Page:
En EspaŅol

Q. Who is Mr. Smarty Plants?

A: There are those who suspect Wildflower Center volunteers are the culpable and capable culprits. Yet, others think staff members play some, albeit small, role. You can torture us with your plant questions, but we will never reveal the Green Guru's secret identity.

Help us grow by giving to the Plant Database Fund or by becoming a member

Did you know you can access the Native Plant Information Network with your web-enabled smartphone?

Share

Ask Mr. Smarty Plants

Ask Mr. Smarty Plants is a free service provided by the staff and volunteers at the Lady Bird Johnson Wildflower Center.

Search Smarty Plants
    
 
See a list of all Smarty Plants questions
Can't find the answer in our existing FAQs, submit a question to Mr. Smarty Plants.
Need help with plant identification, visit the plant identification page.
 
rate this answer
Not Yet Rated

Sunday - November 06, 2011

From: Austin, TX
Region: Southwest
Topic: Non-Natives, Drought Tolerant, Grasses or Grass-like
Title: Drought affecting non-native Zoysia grass in Austin
Answered by: Barbara Medford

QUESTION:

Due to the extreme drought here in Austin this year and the watering restrictions our Zoysia lawn has suffered and appears to be dead in many areas of our lawn. Will it come back? Is there anything we can do to help it grow again?

ANSWER:

From Gardening Know How, read this article Zoysia Grass Problems. As far as Mr. Smarty Plants is concerned, the main problem with Zoysia is that it is native to Southeast Asia. We know that a lot of people try to grow it in this area thinking it will tolerate more shade, but it really doesn't. It doesn't need as much water as guzzling St. Augustine does, but it comes close. We suggest you bite the bullet and get rid of the zoysia, which also can become invasive when it IS doing well.

We have a number of How-to Articles and some research results from the Lady Bird Wildflower Center on native grass mixes for Central Texas. As our drought continues wreaking havoc with water-intensive gardens, more and more gardeners are learning that plants native to an area will have seen the worst conditions before, in their genetic memories. In drought and water rationing, these natives hang on. Here are the links to information we think will help you:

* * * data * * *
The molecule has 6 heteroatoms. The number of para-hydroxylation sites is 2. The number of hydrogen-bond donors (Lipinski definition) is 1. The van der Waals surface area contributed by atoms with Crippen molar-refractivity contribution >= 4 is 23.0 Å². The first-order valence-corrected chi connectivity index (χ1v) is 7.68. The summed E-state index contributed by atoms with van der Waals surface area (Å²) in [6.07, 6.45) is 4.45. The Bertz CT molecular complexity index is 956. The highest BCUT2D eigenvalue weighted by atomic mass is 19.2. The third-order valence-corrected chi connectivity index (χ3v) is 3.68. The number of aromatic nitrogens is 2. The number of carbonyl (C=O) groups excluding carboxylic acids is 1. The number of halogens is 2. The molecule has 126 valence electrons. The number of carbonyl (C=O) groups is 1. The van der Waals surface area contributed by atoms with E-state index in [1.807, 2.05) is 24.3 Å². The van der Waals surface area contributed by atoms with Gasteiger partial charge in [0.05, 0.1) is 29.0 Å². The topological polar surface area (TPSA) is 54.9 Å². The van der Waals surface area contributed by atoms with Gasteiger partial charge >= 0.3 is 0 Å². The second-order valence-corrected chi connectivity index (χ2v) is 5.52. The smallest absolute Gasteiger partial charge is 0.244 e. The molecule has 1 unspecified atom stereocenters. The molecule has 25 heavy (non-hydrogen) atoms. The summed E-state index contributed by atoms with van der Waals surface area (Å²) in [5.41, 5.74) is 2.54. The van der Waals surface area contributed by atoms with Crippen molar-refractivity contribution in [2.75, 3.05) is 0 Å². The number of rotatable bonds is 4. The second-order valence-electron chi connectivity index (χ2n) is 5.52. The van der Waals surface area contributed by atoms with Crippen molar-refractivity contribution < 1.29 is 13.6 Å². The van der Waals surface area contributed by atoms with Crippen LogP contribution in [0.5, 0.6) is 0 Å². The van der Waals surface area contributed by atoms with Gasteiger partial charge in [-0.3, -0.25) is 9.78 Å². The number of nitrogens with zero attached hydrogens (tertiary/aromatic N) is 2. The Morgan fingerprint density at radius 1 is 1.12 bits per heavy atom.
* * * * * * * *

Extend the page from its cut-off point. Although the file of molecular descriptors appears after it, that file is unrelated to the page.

A Guide to Native Plant Gardening

Native Lawns: Multi Species - introducing Habiturf

Native Lawns - including comparisons in weed resistance between non-native and native grasses

These native lawns are not too keen on shade, either, but the researchers are constantly improving the mix. If you have a lot of shade, you might rethink what should go beneath it: mulch, low-growing shade groundcovers, or decomposed granite.

 

More Grasses or Grass-like Questions

Native grasses for central Georgia
August 06, 2011 - We've just bought a 1990 circa house in Dallas, Georgia. It sits on a .62 acre lot. One half of the lot is woods, the rest is lawn. The lawn is covered mostly with weeds and wild strawberries. ...
view the full question and answer

Propagation information from Queens NY
October 04, 2012 - Hello. I would appreciate information on when to plant the following plants. I found on the USDA website that all these plants could withstand the cold. ALthough they can withstand harsh weather, ...
view the full question and answer

Need something to compete with Virginia wild rye in Bristol, TN.
July 29, 2011 - I have been working for 4 years to convert a large area of sunny lawn (150' x 40') to a native woodland planting, using native trees, shrubs, flowers and grasses. Although I used seeds of a variety ...
view the full question and answer

Weeds in Habiturf from Austin
May 14, 2012 - We had our old lawn removed, tilled, laid compost, and Habiturf seed spread. I'm not sure if the man we contracted to do the work didn't adequately remove the old weed debris when he prepared the la...
view the full question and answer

Looking for a tall ornamental grass native to Massachusetts.
July 23, 2009 - I am looking for a tall (4-8 ft) ornamental grass, native to Massachusetts/ New England. It needs to be tolerant of moist to wet soil, and preferably colorful. Thanks for your help.
view the full question and answer

Smarty Plants's Facebook profile Support the Wildflower Center by Donating Online or Becoming a Member today.

Mr. Smarty Plants wants you to be his Facebook friend. Click the Facebook icon to add yourself to Mr. Smarty Plants list of friends.
E-NEWSLETTER | BECOME A MEMBER | DONATE NOW | MEDIA | SITEMAP | STAFF
© 2015 Lady Bird Johnson Wildflower Center